After someone close to us dies, there are certain physical things that we can literally hold onto that give us comfort, that remind us of our loved one, that represent them in this physical world, that provide emotional comfort. But when that thing which was once was a source of comfort becomes a source of angst, sadness, anger, heaviness, or stress, it signifies that it is time to release that which you were holding onto, it is time to let it go.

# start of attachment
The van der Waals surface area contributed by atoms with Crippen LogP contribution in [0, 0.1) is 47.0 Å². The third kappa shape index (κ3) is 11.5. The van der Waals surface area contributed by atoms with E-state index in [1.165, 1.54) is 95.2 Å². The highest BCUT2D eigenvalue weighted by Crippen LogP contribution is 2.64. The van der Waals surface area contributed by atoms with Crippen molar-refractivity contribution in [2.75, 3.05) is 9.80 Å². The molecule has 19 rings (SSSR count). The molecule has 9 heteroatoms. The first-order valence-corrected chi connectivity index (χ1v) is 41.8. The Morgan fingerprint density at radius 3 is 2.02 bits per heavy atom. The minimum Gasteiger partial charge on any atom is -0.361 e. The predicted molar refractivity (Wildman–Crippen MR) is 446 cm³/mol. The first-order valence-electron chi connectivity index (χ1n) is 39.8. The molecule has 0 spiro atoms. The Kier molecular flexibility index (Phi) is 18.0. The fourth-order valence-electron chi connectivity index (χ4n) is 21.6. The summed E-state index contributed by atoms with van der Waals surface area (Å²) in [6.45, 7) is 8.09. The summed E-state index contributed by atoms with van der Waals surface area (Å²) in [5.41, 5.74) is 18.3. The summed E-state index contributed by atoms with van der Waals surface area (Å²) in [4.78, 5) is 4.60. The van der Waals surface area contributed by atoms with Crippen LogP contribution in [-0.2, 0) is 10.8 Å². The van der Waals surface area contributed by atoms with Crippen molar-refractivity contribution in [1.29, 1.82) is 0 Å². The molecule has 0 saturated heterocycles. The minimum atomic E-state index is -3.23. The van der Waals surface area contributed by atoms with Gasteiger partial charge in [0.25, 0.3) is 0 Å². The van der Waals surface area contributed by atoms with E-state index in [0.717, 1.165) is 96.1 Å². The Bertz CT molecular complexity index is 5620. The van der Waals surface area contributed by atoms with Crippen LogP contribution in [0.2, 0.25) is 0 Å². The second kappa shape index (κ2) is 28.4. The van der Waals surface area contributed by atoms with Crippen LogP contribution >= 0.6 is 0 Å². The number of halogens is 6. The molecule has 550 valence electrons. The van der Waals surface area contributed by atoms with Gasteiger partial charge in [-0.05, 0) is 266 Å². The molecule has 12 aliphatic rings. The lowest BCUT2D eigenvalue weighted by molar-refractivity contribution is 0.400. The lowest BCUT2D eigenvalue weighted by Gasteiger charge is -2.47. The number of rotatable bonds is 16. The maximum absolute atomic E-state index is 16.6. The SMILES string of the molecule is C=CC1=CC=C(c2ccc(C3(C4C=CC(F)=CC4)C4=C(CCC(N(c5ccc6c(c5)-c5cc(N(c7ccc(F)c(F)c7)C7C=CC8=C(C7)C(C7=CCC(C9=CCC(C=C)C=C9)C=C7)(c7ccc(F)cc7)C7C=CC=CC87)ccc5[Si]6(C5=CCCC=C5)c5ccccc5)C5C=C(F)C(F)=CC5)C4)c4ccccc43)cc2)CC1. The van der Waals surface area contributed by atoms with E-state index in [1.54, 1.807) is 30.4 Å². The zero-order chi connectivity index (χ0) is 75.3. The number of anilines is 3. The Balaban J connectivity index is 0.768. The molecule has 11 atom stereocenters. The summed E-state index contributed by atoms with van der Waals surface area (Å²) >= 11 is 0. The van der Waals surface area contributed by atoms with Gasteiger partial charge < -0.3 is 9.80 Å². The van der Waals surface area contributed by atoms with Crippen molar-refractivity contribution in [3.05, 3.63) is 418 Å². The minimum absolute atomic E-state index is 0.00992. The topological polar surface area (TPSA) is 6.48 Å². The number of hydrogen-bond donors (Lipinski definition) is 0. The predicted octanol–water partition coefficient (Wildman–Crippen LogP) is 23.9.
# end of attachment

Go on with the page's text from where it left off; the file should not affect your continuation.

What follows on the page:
This just came up for me in my own life. After my husband, Mitch, passed away 14 months ago, I began using his i-phone after mine “mysteriously” broke the morning after I had a dream that I dropped it in a pool of water. I held onto his phone like my life depended on it. I relished in all of his music, his photos, the messages we had sent back and forth to one another. I held it so close to my heart. Magical and mysterious things had happened with that phone, a new playlist surfaced weeks after he passed entitled, horses, and I felt every song was from his heart to mine. I looked at the otter-box cover with the camouflage coloring and I felt him. And then about 10 days ago, I asked Mitch to help me in releasing him a bit more, I asked him to help me release another layer of sadness in my heart, I asked him to help me let go a bit more. And then shortly after that, the i-phone no longer held a charge. I had to keep it plugged in in order for it to maintain a 1% charge. I panicked. I performed reiki (energy healing) on the phone, which worked for a short time, until the battery just slowly died once again, but held onto that thread of 1%. I called a friend and reiki healer to meet for a walk on the beach yesterday. I brought the phone in hopes that she, being a master, could heal my phone for real (in simply changing the battery, I risked the entire contents of the phone being erased). So I asked her, but then shared that I wondered if this was another lesson for me in letting go. She concurred with the latter. She encouraged me to release the phone. She held it before my eyes, assuring me that Mitch was not in the phone, the phone was not Mitch. The tears flowed, and flowed, and flowed. Deep in my heart, I knew she was right. I knew this was a lesson in letting go. She asked me if I was ready to release the phone, I knew the answer within was a yes as much as I cried. We walked to the top of one of the rocks along the rocky part of the shore. I looked down at the sea and was reminded of all the courageous things Mitch had always encouraged me to do, always stretching me to challenge myself, to step outside of my comfort zone, and jumping off a high rock into the ocean had been one of them. I smiled. A few butterflies swirled around me in the winds, the sea spray from the waves crashing against the rocks urged me that the time to release the phone was now. I looked down by my feet and saw a beautiful flower that had fallen from the tree above me. I picked it up, held it on top of the phone, said a prayer, wished Mitch release and freedom and myself the same. My friend stood beside me as my support, and I let go. My tears had dried and I hurled the phone into the ocean. I smiled. I thanked Mitch. And I immediately put the intention out into the universe that I was open and ready to be gifted with a new i-phone, as that had been my only camera. So for those of you reading that may have an extra that is looking for a home, I will willingly receive it with open arms and an open heart. I hugged my friend. I walked away feeling a little lighter and a little braver. And now I ask you to ask yourself, what is it time to let go of in your own life?